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March 24, 1900


JAMA. 1900;XXXIV(12):756. doi:10.1001/jama.1900.02460120052008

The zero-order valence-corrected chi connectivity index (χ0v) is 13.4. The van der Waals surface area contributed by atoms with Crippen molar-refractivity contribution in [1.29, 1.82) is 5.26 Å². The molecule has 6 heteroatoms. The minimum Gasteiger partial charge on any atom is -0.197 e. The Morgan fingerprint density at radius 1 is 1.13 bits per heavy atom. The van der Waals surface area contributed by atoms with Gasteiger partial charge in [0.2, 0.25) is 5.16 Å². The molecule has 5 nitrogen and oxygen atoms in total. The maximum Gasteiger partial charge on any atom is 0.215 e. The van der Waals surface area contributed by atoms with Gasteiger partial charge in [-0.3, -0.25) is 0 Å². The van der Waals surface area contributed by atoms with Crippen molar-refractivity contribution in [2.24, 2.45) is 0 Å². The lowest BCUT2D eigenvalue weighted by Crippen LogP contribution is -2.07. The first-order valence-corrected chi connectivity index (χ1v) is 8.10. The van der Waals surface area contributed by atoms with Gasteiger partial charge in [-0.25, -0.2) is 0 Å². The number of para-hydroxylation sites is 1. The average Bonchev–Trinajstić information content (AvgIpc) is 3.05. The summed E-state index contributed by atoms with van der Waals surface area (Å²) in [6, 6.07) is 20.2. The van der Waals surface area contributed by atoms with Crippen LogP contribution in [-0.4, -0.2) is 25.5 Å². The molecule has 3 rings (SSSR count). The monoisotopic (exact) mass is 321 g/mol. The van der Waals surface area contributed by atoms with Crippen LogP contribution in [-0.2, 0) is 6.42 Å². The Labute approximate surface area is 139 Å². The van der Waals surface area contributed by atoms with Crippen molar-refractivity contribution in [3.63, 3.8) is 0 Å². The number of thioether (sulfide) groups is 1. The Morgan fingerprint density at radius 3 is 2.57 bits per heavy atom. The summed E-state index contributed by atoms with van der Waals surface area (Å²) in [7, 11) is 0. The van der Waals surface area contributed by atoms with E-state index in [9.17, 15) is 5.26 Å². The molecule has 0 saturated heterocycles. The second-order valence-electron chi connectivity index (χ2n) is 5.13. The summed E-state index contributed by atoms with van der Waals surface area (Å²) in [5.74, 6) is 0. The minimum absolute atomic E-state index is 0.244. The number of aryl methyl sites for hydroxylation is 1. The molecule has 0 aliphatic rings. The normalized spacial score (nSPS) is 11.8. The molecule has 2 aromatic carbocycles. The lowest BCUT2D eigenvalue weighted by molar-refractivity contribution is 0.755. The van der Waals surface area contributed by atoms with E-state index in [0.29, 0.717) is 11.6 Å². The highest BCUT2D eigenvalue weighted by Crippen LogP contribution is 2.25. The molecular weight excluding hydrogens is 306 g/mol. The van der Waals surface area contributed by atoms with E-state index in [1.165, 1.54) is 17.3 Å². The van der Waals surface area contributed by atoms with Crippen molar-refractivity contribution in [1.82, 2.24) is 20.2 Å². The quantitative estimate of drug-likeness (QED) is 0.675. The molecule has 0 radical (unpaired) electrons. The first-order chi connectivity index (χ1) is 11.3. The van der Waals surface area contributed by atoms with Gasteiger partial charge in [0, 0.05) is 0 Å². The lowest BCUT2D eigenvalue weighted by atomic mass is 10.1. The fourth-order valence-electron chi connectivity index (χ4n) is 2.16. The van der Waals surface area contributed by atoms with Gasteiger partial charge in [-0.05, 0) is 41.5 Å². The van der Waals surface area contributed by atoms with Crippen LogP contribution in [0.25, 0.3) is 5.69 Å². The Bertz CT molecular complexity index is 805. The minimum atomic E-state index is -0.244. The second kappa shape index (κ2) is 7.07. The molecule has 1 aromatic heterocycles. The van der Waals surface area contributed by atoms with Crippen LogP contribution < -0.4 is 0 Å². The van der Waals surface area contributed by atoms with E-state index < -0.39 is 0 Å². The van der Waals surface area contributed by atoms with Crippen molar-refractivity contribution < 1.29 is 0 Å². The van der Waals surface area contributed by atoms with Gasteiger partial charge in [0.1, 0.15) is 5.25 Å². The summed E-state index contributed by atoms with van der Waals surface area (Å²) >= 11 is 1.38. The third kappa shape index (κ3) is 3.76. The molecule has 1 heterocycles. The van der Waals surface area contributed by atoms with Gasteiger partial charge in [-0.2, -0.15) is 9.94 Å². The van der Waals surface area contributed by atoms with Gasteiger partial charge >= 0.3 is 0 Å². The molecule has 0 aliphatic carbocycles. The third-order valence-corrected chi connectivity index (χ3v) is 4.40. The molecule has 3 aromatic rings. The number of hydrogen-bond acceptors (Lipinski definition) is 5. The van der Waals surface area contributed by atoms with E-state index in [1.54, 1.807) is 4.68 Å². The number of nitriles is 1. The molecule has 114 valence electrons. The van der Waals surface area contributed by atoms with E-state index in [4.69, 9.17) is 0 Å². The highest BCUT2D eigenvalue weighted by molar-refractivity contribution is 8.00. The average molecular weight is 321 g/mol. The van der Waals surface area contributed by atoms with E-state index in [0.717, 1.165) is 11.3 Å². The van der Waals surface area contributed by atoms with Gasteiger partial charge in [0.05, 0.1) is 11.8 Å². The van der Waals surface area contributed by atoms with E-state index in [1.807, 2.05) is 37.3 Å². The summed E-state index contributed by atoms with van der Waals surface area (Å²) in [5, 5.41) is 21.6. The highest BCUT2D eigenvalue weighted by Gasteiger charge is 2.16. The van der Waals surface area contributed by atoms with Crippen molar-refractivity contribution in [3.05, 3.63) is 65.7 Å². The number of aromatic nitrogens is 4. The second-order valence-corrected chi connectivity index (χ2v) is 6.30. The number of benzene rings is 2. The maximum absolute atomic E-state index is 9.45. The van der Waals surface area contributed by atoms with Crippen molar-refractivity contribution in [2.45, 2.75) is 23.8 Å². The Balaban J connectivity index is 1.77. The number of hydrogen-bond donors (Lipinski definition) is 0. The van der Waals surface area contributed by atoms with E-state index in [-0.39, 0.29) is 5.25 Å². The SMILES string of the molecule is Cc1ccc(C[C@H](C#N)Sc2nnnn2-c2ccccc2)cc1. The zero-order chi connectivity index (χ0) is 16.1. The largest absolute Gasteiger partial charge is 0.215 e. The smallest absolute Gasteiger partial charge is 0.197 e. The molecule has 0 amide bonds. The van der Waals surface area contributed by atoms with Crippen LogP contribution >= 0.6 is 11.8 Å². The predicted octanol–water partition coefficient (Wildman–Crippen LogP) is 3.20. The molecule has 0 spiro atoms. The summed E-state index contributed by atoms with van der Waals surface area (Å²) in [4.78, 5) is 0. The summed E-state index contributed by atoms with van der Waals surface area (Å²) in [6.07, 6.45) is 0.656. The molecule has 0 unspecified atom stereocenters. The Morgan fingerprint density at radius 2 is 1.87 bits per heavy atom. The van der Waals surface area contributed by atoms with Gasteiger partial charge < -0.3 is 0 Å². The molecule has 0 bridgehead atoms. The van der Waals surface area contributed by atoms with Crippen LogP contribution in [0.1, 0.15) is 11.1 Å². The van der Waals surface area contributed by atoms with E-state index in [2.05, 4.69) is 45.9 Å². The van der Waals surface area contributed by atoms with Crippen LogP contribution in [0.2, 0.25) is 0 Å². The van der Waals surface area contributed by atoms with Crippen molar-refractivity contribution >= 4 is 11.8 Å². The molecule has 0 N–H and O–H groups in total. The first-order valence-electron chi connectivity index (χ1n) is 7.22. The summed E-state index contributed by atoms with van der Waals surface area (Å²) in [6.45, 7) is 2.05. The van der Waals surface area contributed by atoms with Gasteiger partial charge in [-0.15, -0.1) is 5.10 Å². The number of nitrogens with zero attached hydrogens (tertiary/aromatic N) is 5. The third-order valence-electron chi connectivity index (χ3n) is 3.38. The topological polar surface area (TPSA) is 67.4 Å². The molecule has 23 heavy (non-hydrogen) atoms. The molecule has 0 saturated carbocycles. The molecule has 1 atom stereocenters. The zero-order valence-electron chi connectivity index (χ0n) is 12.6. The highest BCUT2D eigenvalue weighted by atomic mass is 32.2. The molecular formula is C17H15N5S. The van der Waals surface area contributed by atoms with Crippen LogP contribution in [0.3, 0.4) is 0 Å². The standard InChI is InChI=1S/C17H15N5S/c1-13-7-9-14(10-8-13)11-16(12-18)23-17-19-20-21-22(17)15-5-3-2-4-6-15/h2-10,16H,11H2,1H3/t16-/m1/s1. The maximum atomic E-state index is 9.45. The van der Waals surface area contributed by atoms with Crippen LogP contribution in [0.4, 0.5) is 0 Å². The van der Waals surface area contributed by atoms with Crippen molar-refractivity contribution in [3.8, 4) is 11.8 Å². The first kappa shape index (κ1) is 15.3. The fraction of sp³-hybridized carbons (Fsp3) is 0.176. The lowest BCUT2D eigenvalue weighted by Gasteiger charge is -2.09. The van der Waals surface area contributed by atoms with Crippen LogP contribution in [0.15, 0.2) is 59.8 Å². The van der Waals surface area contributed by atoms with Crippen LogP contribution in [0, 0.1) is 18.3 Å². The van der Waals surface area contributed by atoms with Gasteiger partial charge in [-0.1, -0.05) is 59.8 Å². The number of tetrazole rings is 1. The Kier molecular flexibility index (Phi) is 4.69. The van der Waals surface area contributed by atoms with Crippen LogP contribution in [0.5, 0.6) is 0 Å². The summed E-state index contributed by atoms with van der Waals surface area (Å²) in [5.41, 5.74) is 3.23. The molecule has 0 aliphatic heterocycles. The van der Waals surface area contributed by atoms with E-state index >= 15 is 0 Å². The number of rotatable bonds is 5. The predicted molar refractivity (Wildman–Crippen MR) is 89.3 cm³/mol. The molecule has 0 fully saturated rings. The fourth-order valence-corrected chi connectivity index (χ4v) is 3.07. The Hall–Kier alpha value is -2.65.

There has been much difference of opinion as to the mode of action of the group of medicaments designated astringents, and as to whether this is merely local or general as well. Thus, the constringent effect of tannic acid has been attributed to its affinity for water, to effect its solution; it has almost been thought to act directly on the blood-vessels. Silver nitrate and lead acetate have been experimentally shown to cause contraction of blood-vessels when applied locally; and iron chlorid also in slight degree; while tannic acid was thought to cause dilatation. Tannic acid was found, further, not to interfere with the artificial digestion of proteids. Further, the ability of tannic acid to coagulate albumin was lost on the addition of sufficient alkali to yield a slightly alkaline reaction. These conditions are present in the blood and, in this way, it has been thought, tannic acid may exert

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